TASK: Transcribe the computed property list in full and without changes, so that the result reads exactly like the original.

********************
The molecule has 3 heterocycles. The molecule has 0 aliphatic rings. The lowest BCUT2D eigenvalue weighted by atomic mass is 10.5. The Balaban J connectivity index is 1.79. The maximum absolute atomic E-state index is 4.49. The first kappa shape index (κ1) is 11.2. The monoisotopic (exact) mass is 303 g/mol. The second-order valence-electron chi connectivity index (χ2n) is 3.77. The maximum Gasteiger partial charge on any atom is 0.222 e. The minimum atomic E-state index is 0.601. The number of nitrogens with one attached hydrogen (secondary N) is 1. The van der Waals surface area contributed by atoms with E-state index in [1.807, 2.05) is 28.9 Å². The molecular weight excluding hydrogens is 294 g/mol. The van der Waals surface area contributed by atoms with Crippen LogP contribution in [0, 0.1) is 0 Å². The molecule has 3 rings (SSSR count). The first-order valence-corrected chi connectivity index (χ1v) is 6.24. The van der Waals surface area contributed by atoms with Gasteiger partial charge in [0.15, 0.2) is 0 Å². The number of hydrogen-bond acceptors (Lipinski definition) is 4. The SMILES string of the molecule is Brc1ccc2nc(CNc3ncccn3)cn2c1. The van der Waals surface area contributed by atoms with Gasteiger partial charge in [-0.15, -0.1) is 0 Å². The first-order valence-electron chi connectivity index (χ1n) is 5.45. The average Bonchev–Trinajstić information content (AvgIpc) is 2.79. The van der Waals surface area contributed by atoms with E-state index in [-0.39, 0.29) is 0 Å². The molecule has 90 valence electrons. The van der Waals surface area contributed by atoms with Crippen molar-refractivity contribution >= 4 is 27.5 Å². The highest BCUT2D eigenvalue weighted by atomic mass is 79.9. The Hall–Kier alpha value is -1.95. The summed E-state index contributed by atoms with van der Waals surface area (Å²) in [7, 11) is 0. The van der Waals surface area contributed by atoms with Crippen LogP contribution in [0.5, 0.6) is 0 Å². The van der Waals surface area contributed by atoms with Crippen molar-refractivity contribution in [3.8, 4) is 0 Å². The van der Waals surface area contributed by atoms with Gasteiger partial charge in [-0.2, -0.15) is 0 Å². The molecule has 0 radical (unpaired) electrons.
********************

The molecule has 3 heterocycles. The molecule has 0 aliphatic rings. The lowest BCUT2D eigenvalue weighted by atomic mass is 10.5. The Balaban J connectivity index is 1.79. The maximum absolute atomic E-state index is 4.49. The first kappa shape index (κ1) is 11.2. The monoisotopic (exact) mass is 303 g/mol. The second-order valence-electron chi connectivity index (χ2n) is 3.77. The maximum Gasteiger partial charge on any atom is 0.222 e. The minimum atomic E-state index is 0.601. The number of nitrogens with one attached hydrogen (secondary N) is 1. The van der Waals surface area contributed by atoms with E-state index in [1.807, 2.05) is 28.9 Å². The molecular weight excluding hydrogens is 294 g/mol. The van der Waals surface area contributed by atoms with Crippen LogP contribution in [0, 0.1) is 0 Å². The molecule has 3 rings (SSSR count). The first-order valence-corrected chi connectivity index (χ1v) is 6.24. The van der Waals surface area contributed by atoms with Gasteiger partial charge in [0.15, 0.2) is 0 Å². The number of hydrogen-bond acceptors (Lipinski definition) is 4. The SMILES string of the molecule is Brc1ccc2nc(CNc3ncccn3)cn2c1. The van der Waals surface area contributed by atoms with Gasteiger partial charge in [-0.15, -0.1) is 0 Å². The first-order valence-electron chi connectivity index (χ1n) is 5.45. The average Bonchev–Trinajstić information content (AvgIpc) is 2.79. The van der Waals surface area contributed by atoms with E-state index in [-0.39, 0.29) is 0 Å². The molecule has 90 valence electrons. The van der Waals surface area contributed by atoms with Crippen molar-refractivity contribution >= 4 is 27.5 Å². The highest BCUT2D eigenvalue weighted by atomic mass is 79.9. The Hall–Kier alpha value is -1.95. The summed E-state index contributed by atoms with van der Waals surface area (Å²) in [7, 11) is 0. The van der Waals surface area contributed by atoms with Crippen LogP contribution in [0.5, 0.6) is 0 Å². The van der Waals surface area contributed by atoms with Crippen molar-refractivity contribution in [3.8, 4) is 0 Å². The van der Waals surface area contributed by atoms with Gasteiger partial charge in [-0.2, -0.15) is 0 Å². The molecule has 0 radical (unpaired) electrons.